This study has several strengths. It used a recent dataset with a large, nationally representative sample size. The survey instrument is robust, reliable and valid. It investigated the characteristics and risk factors of two of the most common mental health disorders (depression and anxiety) and three most common substance use (alcohol, cannabis and tobacco). Finally, it is one of a few studies to examine these associations among post-secondary students in Canada. Our study also has a few limitations. The ACHA-NCHA II, spring 2016, survey is drawn from a convenience sample and its results may not be entirely generalizable. The survey questions regarding substance use focused on frequency but no information on initiation or duration were provided. The survey questions regarding depression, anxiety and substance use were self-reported and due to their private and sensitive nature and possible association with social stigma and discrimination, there may be some degree of underreporting by the participants. However, previous studies have shown that the use of self-reports for risky health behaviors are accurate and valid.59 Finally, our study is cross-sectional in design and therefore, it permits us to report on possible associations but it is unable to determine directionality or causal relationships between depression, anxiety and substance use. Further research with longitudinal studies is warranted.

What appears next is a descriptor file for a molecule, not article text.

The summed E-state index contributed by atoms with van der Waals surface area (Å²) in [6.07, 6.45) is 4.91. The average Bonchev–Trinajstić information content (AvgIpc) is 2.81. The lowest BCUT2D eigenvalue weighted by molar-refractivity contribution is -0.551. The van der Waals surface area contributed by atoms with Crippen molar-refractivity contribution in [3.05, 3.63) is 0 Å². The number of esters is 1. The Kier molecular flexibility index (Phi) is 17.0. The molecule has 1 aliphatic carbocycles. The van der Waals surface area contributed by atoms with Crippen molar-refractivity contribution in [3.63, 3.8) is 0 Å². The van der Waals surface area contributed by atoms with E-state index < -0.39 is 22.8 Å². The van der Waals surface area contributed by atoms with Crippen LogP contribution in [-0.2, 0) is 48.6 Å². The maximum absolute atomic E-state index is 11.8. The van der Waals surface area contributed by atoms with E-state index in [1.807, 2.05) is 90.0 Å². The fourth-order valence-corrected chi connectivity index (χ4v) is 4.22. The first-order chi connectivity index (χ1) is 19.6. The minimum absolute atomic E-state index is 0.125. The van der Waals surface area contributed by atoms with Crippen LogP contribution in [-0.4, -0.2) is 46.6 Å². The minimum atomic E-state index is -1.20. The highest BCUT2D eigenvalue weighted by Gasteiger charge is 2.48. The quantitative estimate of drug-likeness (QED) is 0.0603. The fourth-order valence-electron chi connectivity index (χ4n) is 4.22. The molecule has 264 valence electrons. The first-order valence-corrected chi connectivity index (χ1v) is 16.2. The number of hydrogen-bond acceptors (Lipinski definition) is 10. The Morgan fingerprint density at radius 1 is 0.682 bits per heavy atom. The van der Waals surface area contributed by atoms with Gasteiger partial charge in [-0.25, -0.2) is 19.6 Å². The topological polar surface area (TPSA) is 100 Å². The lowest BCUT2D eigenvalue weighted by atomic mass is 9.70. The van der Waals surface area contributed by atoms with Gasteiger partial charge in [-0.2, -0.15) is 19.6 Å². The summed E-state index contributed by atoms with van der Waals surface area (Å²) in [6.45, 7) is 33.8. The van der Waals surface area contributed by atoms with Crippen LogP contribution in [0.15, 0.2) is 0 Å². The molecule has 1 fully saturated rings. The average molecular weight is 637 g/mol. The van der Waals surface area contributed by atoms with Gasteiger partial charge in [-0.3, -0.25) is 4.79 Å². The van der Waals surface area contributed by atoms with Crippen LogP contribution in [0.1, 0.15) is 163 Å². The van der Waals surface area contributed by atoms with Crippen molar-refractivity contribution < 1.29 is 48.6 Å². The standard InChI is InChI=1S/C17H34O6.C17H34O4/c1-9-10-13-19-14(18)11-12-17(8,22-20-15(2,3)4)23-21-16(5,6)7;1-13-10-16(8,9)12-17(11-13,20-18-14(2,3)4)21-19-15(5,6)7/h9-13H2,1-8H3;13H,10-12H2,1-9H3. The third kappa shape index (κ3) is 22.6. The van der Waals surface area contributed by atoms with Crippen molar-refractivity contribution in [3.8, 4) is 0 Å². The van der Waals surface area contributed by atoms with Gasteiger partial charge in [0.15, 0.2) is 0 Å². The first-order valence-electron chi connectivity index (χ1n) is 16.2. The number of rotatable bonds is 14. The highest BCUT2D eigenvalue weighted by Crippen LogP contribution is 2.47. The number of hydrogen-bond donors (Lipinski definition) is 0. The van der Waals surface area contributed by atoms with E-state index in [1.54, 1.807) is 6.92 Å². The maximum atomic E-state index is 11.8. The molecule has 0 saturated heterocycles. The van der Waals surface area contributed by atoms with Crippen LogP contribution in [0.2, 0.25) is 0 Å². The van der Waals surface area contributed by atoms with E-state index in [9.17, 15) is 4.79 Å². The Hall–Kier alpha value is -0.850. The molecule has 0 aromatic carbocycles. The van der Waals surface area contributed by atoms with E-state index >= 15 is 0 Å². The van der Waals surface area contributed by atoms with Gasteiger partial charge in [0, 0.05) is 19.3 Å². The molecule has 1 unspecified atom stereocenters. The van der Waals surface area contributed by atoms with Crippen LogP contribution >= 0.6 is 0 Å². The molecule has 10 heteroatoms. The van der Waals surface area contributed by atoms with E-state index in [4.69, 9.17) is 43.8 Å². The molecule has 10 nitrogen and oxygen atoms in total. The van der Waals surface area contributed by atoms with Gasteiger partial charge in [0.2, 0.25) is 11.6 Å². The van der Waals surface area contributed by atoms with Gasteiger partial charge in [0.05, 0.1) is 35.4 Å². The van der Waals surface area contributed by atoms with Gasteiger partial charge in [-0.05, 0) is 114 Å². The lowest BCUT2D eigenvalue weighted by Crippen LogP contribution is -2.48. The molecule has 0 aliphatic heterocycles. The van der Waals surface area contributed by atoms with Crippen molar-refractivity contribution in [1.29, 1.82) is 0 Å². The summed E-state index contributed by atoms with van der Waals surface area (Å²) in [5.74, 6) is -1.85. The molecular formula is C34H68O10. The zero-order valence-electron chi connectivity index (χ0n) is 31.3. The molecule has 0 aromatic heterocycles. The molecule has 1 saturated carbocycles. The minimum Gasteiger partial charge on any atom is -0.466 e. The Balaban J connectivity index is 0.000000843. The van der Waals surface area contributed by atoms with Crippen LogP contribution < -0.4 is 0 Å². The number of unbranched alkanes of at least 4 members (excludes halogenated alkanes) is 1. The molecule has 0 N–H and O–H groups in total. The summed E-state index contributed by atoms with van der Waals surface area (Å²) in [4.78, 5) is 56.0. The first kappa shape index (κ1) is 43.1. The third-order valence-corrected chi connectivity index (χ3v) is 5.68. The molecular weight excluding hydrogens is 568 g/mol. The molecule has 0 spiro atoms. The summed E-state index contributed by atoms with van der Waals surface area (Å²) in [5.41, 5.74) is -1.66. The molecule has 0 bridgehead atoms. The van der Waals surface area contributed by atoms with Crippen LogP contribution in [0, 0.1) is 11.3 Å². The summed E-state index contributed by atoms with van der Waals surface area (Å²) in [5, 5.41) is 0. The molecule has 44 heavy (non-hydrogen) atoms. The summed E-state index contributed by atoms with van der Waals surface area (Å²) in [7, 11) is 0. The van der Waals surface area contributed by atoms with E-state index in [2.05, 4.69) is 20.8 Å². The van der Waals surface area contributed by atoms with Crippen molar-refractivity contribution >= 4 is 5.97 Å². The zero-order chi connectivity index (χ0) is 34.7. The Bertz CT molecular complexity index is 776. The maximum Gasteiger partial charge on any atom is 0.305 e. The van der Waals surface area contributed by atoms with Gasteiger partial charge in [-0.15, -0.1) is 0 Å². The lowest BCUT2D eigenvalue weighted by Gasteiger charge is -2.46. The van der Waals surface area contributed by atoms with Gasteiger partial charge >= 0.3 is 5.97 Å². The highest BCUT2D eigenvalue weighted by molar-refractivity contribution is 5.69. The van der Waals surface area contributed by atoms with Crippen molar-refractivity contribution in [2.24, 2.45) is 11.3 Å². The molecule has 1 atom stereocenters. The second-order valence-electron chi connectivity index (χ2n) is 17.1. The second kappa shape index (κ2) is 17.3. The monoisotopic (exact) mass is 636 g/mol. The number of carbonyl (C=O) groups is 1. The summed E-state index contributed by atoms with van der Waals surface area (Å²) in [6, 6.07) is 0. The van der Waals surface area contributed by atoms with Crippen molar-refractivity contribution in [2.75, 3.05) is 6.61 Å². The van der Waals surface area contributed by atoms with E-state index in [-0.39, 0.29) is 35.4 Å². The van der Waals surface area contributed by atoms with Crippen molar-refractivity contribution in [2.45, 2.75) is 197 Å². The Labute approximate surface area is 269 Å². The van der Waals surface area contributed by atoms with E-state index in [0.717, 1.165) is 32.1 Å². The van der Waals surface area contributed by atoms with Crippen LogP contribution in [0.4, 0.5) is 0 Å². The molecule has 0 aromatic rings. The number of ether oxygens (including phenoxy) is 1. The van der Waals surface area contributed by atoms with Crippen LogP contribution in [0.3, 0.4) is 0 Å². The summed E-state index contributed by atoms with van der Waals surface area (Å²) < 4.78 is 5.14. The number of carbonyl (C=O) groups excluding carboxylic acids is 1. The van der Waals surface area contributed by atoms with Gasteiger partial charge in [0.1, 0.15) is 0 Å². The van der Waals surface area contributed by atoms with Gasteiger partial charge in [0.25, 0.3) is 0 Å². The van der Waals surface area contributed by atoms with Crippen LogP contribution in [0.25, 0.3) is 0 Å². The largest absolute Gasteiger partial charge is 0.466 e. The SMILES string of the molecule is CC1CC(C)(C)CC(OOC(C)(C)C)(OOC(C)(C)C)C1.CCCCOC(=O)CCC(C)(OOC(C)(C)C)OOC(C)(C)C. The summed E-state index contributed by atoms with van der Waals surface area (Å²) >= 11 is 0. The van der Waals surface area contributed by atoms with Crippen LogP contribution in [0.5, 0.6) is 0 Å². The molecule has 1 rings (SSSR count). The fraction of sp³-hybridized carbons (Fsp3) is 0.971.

This study examined the association between depression, anxiety and substance use among post-secondary students in Canada. A significant association was found between depression, tobacco use and cannabis use and a gender-specific association between anxiety and female alcohol users. These conditions should be screened concurrently for improved outcomes among this vulnerable population. Interventions that increase awareness and help fight the growing perception of substance use as a normalized and accepted behavior among post-secondary students may help address issues related to their depression and anxiety. The results of this study can be used to help inform university student health services, administrators and health care professionals in their efforts to design and implement comprehensive interventions, appropriate policies and effective health promotion strategies.